La Belle Province

The next trans­fer took him to Que­bec and yet an­other ad­ven­ture. Vladimir dis­cov­ered a cer­tain gift for lan­guages and it did not take him long to learn French and be­come in­te­grated into the Que­bec cul­ture. He de­cided to set­tle there and start a fam­ily. The birth, in 1965, of a first son co­in­cided with his de­ci­sion to em­bark on an en­tirely new ad­ven­ture, that of full-time stud­ies at the Que­bec School of Fine Arts. "My wife, very well ed­u­cated and sharp as a tack, sug­gested I take the en­trance exam at the École des Beaux-arts in Que­bec City," he ex­plains, "I did and was ac­cepted. So four years of all-day classes at the art school, and one year at Univer­sité Laval for a teach­ing diploma, plus a year of free stud­ies in Europe got me started in a paint­ing and teach­ing ca­reer. In the mid­six­ties, my paint­ings started sell­ing for $5 each. By 1969, a 16" x 20" well-framed paint­ing sold

in art gal­leries for $50. Be­cause of this, we had meat on the ta­ble most of the time. Fi­nally, it was teach­ing that was putting real food on the ta­ble leav­ing lit­tle en­ergy at the end of the day for paint­ing." When he looks back at this time pe­riod there is the re­al­iza­tion that it was not very easy. To suc­ceed was tak­ing not only a great deal of de­ter­mi­na­tion but also pa­tience and un­der­stand­ing from his wife. "To make a long story short," Vladimir in­ter­jects, "my wife and I de­cided to buy a for­mer farm in pic­turesque Charlevoix, Québec. I fig­ured it would take about ten years to find out if I was a real artist. I have been at it ever since, and I do be­lieve I am an artist." It was about find­ing the peace of mind and beau­ti­ful land­scapes that would in­spire him. Charlevoix was not so dif­fer­ent from the Rock­ies – it also seemed like an ideal place to raise a fam­ily. For a while Vladimir farmed, taught art lessons and painted. But as the years went by the fo­cus be­came more and more his own art. "A few words on leav­ing the city for coun­try life:" says Vladimir, "My stu­dio was built in sum­mer with the wood of an old barn. It was a beau­ti­ful and rus­tic space with no win­dows for lack of money to buy them and only 13 holes. I de­cided to cover my many win­dow holes with pan­els un­til spring came. A vis­i­tor came by in late fall and said he wanted to buy six or eight paint­ings. I told him his joke was not funny and be­fore I could tell him to jump in the lake, he said he had just bought an inn and wanted to dec­o­rate the place with my paint­ings. I felt that my guardian an­gel had done a real good job that day. I still ap­pre­ci­ate the 13 win­dows in my stu­dio which this paid for!"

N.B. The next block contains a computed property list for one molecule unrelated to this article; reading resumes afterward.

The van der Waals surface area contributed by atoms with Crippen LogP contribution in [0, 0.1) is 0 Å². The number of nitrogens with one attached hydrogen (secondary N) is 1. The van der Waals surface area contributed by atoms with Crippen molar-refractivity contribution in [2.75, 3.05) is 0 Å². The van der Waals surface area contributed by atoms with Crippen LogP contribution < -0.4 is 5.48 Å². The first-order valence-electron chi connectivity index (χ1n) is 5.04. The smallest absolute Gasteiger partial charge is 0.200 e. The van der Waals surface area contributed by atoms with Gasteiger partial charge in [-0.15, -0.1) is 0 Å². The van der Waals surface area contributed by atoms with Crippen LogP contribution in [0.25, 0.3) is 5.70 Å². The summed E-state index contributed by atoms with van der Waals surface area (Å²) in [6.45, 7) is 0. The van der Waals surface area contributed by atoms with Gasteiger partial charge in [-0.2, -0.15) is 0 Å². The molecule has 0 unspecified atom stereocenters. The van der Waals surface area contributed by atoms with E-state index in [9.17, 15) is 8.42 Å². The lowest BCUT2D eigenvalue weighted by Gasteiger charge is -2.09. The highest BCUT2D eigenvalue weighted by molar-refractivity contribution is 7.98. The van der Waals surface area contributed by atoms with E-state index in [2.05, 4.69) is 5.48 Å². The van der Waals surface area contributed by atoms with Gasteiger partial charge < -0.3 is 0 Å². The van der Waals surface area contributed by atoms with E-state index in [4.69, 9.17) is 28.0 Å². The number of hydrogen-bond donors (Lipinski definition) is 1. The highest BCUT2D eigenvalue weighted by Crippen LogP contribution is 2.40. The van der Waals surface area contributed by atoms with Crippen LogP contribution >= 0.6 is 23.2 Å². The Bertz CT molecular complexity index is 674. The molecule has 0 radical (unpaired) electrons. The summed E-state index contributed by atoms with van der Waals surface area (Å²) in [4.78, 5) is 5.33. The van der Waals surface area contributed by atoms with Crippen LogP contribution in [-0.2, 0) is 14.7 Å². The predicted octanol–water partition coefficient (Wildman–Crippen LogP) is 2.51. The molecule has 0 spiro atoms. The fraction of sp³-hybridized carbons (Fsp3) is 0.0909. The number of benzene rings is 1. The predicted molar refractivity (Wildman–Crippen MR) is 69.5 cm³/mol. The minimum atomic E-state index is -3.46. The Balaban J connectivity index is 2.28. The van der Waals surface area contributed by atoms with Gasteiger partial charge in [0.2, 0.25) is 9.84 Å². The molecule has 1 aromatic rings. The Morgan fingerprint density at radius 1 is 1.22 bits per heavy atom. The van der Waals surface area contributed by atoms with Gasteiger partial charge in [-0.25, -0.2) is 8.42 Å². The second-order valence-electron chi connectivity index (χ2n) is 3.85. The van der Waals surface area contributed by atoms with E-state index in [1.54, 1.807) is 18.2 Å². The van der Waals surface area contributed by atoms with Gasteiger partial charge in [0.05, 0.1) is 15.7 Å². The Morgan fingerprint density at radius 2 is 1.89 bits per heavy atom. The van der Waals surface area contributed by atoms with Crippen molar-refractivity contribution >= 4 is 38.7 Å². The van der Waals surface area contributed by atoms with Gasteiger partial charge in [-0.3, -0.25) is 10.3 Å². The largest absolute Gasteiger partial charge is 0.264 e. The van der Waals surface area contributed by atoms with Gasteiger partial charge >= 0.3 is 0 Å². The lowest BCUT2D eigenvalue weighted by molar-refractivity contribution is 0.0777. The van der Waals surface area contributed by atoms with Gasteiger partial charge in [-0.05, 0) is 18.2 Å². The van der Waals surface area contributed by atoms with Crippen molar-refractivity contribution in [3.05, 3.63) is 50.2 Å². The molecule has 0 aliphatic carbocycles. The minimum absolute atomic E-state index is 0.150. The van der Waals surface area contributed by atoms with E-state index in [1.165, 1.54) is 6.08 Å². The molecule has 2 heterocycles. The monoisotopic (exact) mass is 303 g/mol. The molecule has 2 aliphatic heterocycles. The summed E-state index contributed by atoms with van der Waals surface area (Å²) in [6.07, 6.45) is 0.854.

On Be­ing an Artist

"One meets many peo­ple in a life time," muses Vladimir, "and sur­pris­ingly many played a part in my fu­ture. Dur­ing the lean years, I think of a friend who would come for a week­end and bring enough food for the fam­ily for the week. Or older artists, who were well es­tab­lished, would come to my ex­hi­bi­tions and buy a small paint­ing just to break the ice and help me get along. It would be easy to write many pages about won­der­ful peo­ple who passed through our lives and left us

with un­for­get­table mem­o­ries." He goes on to point out that at the be­gin­ning, when we start our ca­reer, most of us naively think that we are pretty hot. But then, be­cause of art pub­li­ca­tions and art gal­leries, we re­al­ize the bar is set pretty high. When he thinks of what ad­vice he would give young artists start­ing out these days Vladimir has sev­eral points – At some point, you must choose a ma­jor sub­ject to elab­o­rate on. Don't try to do too much. Find your own style and de­velop it. It's al­ways im­por­tant to keep your ego in check. If your head starts swelling up, buy and thumb through two or three good art pub­li­ca­tions and you will find there are a lot of ex­cel­lent tal­ents out there. "Dur­ing my years at Beaux-arts," he ex­plains, "I painted many ab­stract and fig­u­ra­tive can­vases for var­i­ous homes and pub­lic of­fices. This was most wel­comed be­cause we had two boys to feed and take care of. After many years of ex­per­i­ment­ing with many dis­ci­plines, I have cho­sen to paint in a fig­u­ra­tive style with oil paints, and to this day it's still a turn-on for me. At the same time I have seen mas­ter­pieces done in­cred­i­bly with a hum­ble piece of char­coal. The thing is, as artists we all work with the same ma­te­ri­als so if some­one can rec­og­nize your work as stand­ing out from oth­ers from a dis­tance, you know you are mov­ing in the right di­rec­tion." There must al­ways be room for cre­ativ­ity and growth. Vladimir has bal­anced this sense of cre­at­ing his own style with a sense of al­ways learn­ing and ex­per­i­ment­ing. For ex­am­ple, right now he is cap­ti­vated by paint­ing in sizes you don't of­ten see, like 1' x 8', 2' x 15' or 5' x 5'. Try­ing to learn some­thing with each and ev­ery new paint­ing, Vladimir rev­els in the chance to dis­cover a new per­spec­tive.